With GRA in the domestic domain deeply rooted in long-lasting traditional cultures, the shift towards more egalitarian societies appears therefore slowed down if, for example, institutional measures supporting egalitarian gender roles in the household are weak while favoring only female economic and political participation (Lomazzi & Crespi, 2019). The risk is, in another words, achieving a sort of formal equality in the public domain, but still lacking substantial equality in the domestic domain, with consequences on the intergenerational transmission of gender role expectations as well (Farré & Vella, 2013).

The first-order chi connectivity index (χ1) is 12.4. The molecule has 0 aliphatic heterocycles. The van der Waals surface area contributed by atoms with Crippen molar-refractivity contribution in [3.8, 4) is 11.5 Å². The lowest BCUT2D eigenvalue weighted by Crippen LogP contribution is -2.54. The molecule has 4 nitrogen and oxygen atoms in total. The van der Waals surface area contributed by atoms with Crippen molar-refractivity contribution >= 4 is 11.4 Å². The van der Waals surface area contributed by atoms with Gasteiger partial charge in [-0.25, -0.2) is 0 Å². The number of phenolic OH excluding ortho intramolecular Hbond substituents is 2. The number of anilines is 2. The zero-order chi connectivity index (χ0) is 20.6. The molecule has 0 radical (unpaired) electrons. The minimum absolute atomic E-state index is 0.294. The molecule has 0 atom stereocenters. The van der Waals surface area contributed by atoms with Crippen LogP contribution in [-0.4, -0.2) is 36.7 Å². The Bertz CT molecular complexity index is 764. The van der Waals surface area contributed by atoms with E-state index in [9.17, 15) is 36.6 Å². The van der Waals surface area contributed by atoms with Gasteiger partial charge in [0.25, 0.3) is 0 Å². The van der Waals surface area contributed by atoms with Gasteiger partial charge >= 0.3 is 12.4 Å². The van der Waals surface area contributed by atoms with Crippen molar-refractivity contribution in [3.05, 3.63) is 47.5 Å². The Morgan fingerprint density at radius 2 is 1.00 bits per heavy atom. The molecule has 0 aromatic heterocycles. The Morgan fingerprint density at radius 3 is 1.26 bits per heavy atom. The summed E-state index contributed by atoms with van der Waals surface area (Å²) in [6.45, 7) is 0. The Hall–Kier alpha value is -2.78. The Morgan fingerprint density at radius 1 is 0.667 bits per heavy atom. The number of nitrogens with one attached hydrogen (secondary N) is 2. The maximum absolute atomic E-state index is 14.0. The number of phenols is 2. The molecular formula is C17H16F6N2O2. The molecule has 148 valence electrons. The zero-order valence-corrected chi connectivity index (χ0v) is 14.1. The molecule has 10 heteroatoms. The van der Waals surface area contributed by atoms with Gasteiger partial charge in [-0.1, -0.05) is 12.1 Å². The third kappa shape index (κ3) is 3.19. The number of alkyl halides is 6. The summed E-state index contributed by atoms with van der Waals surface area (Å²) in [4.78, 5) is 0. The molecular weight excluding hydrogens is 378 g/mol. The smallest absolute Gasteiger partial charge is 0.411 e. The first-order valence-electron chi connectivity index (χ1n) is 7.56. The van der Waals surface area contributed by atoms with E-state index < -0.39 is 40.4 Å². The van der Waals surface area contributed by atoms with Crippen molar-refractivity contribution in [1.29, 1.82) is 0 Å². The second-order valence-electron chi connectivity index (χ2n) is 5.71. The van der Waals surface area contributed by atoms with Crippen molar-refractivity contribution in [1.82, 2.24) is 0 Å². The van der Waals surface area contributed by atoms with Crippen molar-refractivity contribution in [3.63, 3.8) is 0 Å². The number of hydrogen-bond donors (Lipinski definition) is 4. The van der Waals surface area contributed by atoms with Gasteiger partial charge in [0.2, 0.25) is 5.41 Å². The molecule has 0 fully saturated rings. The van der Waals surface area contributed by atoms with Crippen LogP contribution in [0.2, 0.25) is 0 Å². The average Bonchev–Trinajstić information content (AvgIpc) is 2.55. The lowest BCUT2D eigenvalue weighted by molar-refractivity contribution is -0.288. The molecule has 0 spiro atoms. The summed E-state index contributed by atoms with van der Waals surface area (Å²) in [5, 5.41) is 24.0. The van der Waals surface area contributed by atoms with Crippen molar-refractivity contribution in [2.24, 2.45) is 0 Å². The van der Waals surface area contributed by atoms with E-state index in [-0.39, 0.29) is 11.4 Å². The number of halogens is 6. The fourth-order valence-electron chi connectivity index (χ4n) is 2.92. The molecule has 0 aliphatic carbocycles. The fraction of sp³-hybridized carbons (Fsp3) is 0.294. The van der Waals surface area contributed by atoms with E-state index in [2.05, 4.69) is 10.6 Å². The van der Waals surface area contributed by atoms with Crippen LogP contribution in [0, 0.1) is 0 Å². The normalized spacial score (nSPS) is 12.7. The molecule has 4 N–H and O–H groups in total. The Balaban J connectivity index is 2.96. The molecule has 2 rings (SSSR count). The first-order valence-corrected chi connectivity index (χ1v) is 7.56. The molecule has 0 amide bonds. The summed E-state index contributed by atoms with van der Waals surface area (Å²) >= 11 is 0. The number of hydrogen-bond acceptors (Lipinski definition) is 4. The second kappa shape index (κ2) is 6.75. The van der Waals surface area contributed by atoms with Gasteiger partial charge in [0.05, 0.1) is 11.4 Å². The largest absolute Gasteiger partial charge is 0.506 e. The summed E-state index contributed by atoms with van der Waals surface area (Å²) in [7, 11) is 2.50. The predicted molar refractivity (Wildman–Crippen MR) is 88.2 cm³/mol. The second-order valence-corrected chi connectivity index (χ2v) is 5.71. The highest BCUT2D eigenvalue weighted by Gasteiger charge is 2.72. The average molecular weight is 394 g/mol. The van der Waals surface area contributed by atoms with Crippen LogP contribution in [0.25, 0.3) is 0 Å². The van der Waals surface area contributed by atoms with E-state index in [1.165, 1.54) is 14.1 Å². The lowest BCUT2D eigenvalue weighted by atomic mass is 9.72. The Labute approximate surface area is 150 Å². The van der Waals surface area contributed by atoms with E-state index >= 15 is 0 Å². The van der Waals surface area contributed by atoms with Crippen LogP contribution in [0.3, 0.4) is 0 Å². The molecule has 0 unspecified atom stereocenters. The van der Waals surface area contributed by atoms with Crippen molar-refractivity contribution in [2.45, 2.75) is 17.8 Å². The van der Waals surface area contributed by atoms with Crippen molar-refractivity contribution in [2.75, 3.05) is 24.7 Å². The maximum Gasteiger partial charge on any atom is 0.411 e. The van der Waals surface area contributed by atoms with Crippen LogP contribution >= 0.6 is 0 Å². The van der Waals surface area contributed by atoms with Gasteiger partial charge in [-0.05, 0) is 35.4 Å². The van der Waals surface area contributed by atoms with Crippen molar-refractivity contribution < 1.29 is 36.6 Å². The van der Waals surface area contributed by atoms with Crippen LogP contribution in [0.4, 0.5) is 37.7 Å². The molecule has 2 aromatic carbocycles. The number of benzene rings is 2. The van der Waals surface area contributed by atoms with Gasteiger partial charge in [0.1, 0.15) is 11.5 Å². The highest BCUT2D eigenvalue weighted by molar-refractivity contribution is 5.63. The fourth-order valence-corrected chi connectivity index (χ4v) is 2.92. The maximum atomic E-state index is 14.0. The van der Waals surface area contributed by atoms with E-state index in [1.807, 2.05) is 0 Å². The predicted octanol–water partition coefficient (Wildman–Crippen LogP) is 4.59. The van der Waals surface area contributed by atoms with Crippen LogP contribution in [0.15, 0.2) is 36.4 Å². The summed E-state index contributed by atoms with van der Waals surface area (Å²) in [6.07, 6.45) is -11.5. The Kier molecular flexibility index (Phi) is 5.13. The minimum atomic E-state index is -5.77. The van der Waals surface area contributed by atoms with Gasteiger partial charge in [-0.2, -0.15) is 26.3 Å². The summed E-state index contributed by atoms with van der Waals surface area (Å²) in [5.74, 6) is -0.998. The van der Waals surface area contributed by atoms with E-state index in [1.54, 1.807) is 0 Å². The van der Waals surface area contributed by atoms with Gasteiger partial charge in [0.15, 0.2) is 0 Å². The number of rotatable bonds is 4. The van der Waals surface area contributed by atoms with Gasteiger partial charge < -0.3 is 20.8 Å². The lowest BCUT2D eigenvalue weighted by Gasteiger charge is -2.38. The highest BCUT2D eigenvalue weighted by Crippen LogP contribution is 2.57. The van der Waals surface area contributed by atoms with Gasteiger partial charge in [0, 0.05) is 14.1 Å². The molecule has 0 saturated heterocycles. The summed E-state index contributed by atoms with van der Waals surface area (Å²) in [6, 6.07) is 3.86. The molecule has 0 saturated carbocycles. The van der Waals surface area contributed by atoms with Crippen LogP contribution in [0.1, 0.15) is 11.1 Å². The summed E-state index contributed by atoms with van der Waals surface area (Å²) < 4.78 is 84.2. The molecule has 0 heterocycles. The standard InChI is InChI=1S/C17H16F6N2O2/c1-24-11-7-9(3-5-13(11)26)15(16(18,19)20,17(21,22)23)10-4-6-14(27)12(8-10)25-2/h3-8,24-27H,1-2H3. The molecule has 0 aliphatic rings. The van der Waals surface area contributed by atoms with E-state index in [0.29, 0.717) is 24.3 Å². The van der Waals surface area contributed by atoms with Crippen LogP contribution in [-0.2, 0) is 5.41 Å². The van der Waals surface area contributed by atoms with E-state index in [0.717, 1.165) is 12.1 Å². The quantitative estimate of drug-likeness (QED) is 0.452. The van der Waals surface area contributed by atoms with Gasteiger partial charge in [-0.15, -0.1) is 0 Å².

List of References

Albrecht, J. W., Edin, P.-A., & Vroman, S. B. (2000). A Cross-country Comparison of Attitudes Towards Mothers Working and their Actual Labor Market Experience. LABOUR, 14(4): 591–607.

Asparouhov, T., & Muthén, B. (2014). Multiple-Group Factor Analysis Alignment. Structural Equation Modeling: A Multidisciplinary Journal, 21(4): 495–508.

Braun, M. (1998). Gender roles. Pp. 111-134: Van Deth, JW (Ed.), Comparative Politics: The Problem of Equivalence. Routledge.

Coltman, T., Devinney, T. M., Midgley, D. F., & Venaik, S. (2008). Formative versus reflective measurement models: Two applications of formative measurement. Journal of Business Research, 61(12): 1250–1262.

Constantin, A., & Voicu, M. (2015). Attitudes Towards Gender Roles in Cross-Cultural Surveys: Content Validity and Cross-Cultural Measurement Invariance. Social Indicators Research, 123(3): 733–751.